The district court granted both the motion to substitute and the motion to dismiss. Relying on Third Circuit caselaw, the district court found certification to be prima facie evidence that Brooks's challenged conduct was within the scope of his employment, and thus, the burden shifted to Williams to come forward with specific facts to rebut the certification. After reviewing the submissions on file with the court, the district court concluded that Williams failed to meet his burden.



Williams suggests that Brooks, as a Member of Congress, is not an "employee of the government" under the FTCA. This argument raises a question of statutory interpretation requiring de novo review on which neither party bears the burden of proof. See Sullivan v. United States, 21 F.3d 198, 201 n. 6 (7th Cir.), cert. denied, --- U.S. ----, 115 S.Ct. 670, 130 L.Ed.2d 604 (1994).


The FTCA defines an "employee of the government" to include "officers or employees of any federal agency ... and persons acting on behalf of a federal agency in an official capacity, temporarily or permanently in the service of the United States, whether with or without compensation." 28 U.S.C. Sec. 2671. Prior to the Westfall Act amendments to the FTCA, the term "federal agency" only encompassed the Executive Branch of the federal government. However, in 1988, Congress extended coverage under the FTCA to officers and employees of the legislative and judicial branches. See Westfall Act, Pub.L. No. 100-694, Sec. 3, 102 Stat. 4563, 4564 (1988); see also H.R.Rep. No. 100-700, 100th Cong., 2d Sess. 5, reprinted in 1988 U.S.C.C.A.N. 5945, 5948 ("Section 3 of H.R. 4612 explicitly extends the coverage of the FTCA to officers and employees of the legislative and judicial branches. The FTCA currently covers employees of the Executive Branch only."). A Member of Congress who holds an office in the U.S. House of Representatives is clearly an employee or officer of the legislative branch of the federal government. The plain language of the statute thus suggests that Members of Congress are employees of the government, for "[s]ection 2679(b)(1) applies without exception to 'any employee of the Government,' and section 2671, as amended by the Westfall Act, provides that officers and employees of the [legislative branch] are encompassed within that phrase." Sullivan, 21 F.3d at 202. If Congress intended to exclude Members of Congress from the protection of the FTCA, it could have expressly done so within the language of the Act. Therefore, we find that as an employee of the government as defined under the FTCA, Brooks is eligible for coverage if his conduct at issue was within the scope of his employment.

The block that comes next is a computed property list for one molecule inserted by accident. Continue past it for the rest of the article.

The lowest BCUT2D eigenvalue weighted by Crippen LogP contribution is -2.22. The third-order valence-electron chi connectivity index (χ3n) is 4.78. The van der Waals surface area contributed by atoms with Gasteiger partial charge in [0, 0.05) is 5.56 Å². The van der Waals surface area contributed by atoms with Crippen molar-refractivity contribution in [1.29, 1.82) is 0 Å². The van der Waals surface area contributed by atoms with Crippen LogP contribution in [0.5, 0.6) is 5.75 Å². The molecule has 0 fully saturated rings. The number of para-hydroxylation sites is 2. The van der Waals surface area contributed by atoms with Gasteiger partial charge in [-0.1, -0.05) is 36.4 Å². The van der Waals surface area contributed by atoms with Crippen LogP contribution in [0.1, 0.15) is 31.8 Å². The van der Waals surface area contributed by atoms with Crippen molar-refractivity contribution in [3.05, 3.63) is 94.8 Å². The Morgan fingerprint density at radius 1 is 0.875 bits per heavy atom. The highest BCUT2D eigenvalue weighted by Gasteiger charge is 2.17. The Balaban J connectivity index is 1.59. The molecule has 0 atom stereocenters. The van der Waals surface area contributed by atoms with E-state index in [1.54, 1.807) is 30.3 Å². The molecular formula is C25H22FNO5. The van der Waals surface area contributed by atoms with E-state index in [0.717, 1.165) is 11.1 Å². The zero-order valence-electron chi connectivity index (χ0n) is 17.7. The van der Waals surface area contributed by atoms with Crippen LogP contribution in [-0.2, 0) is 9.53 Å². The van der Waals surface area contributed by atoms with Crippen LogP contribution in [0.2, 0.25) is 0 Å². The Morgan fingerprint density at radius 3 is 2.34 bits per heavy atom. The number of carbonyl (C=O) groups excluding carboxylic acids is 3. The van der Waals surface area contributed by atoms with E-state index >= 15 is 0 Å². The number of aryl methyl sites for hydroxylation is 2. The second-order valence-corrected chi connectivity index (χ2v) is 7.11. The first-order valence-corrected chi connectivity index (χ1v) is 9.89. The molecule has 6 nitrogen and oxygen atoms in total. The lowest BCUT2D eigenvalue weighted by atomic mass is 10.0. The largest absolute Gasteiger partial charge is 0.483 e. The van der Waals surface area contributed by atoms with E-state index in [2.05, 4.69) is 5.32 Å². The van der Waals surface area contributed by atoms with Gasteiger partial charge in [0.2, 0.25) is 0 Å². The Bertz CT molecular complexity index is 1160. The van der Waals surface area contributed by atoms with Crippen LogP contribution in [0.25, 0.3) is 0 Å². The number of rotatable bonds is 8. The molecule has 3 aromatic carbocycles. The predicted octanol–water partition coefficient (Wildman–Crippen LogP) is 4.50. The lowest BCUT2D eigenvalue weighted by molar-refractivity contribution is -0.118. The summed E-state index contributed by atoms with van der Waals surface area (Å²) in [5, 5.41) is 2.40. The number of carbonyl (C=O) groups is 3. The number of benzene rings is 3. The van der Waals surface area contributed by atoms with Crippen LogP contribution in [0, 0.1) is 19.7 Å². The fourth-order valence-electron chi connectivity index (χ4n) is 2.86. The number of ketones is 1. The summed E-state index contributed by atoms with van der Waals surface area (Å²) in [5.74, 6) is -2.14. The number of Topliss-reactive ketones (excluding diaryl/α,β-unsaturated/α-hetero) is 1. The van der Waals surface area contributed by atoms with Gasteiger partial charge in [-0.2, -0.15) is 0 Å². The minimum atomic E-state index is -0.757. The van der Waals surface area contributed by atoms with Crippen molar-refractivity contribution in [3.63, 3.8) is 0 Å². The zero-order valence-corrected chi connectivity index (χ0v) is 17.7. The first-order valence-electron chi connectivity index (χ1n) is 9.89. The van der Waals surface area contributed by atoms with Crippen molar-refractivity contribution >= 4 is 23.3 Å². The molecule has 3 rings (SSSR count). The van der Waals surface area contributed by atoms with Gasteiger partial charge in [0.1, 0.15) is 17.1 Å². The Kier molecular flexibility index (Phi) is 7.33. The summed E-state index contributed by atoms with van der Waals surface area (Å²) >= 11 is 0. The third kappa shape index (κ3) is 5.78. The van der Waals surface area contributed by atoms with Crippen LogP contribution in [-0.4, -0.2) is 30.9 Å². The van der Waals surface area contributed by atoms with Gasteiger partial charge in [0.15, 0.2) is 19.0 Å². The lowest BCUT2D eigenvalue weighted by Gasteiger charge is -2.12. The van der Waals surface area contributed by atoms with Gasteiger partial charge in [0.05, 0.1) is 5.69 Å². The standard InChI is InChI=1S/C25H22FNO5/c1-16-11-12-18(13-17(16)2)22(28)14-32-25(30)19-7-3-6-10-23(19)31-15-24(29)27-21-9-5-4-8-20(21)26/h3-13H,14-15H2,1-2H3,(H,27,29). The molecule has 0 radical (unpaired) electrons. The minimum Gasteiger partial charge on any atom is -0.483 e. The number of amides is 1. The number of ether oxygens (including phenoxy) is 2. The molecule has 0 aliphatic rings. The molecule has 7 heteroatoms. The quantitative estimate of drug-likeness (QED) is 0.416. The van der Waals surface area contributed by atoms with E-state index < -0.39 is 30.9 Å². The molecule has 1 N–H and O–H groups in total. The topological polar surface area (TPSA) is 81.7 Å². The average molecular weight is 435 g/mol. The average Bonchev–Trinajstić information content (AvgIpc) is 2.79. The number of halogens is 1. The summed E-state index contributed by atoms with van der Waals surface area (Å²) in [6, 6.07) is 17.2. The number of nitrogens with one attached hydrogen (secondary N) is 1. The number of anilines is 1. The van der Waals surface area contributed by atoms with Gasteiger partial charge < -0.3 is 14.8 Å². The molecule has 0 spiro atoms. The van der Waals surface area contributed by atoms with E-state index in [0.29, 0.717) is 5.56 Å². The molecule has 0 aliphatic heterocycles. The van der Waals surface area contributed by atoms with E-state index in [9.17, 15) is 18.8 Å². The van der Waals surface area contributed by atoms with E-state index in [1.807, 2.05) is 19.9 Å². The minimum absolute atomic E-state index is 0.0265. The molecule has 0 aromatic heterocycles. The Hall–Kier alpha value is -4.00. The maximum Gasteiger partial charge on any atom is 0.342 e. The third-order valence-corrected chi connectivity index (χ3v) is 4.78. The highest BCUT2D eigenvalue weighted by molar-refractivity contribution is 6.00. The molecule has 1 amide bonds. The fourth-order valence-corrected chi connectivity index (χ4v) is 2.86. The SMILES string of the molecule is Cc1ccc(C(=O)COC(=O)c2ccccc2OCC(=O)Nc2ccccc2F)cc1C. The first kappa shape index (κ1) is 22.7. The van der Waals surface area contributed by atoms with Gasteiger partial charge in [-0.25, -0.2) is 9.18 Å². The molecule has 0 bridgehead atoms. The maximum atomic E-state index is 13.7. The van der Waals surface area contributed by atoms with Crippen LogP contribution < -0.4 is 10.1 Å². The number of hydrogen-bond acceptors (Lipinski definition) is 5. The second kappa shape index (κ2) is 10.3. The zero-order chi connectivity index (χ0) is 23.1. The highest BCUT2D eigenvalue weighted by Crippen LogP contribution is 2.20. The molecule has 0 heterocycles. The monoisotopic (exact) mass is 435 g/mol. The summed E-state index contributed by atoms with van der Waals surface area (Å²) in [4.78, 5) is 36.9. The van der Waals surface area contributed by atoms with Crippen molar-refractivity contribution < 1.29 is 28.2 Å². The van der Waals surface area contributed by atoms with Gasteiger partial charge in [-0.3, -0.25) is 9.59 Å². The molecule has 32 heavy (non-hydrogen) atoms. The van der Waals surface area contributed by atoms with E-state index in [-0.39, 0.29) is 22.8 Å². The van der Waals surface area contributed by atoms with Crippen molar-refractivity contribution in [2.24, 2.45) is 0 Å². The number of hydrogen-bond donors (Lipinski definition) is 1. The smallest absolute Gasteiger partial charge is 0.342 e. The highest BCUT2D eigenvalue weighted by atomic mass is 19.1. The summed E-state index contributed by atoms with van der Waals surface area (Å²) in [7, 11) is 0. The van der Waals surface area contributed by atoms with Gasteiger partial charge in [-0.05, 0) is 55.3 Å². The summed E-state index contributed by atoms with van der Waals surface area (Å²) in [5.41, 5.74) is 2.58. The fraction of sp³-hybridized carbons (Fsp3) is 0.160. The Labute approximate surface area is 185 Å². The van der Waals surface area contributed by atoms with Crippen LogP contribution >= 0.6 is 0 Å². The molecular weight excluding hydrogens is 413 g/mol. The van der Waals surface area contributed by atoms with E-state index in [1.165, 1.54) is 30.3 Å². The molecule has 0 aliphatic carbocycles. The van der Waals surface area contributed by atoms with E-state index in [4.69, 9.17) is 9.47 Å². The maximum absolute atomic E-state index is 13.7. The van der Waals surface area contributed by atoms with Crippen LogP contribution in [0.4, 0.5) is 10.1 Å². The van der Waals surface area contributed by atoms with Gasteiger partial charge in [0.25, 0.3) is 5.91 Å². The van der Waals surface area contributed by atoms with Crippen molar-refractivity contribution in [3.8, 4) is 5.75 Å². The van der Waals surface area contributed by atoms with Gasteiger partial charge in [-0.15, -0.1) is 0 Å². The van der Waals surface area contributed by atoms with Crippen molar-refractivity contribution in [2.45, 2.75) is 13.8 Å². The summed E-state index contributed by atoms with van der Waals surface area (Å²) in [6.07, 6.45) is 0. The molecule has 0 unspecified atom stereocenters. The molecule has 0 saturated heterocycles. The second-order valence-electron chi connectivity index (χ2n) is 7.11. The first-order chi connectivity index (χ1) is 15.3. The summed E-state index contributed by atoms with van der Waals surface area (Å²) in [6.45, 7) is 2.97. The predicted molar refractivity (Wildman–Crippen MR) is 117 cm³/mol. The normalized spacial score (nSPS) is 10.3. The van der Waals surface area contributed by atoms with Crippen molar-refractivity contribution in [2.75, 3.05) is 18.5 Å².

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In our recent decision in Garcia v. United States, 62 F.3d 126, 127 (5th Cir.1995) (en banc ), we held that the Attorney General's certification of scope of employment under the Westfall Act is subject to judicial review. Furthermore, we concluded that the court's de novo review of whether a federal employee was acting within the scope of his employment under the Act requires the application of the law of the state in which the employee's conduct occurred. Id. The question that remains unanswered after our decision in Garcia is which party bears the burden of proof.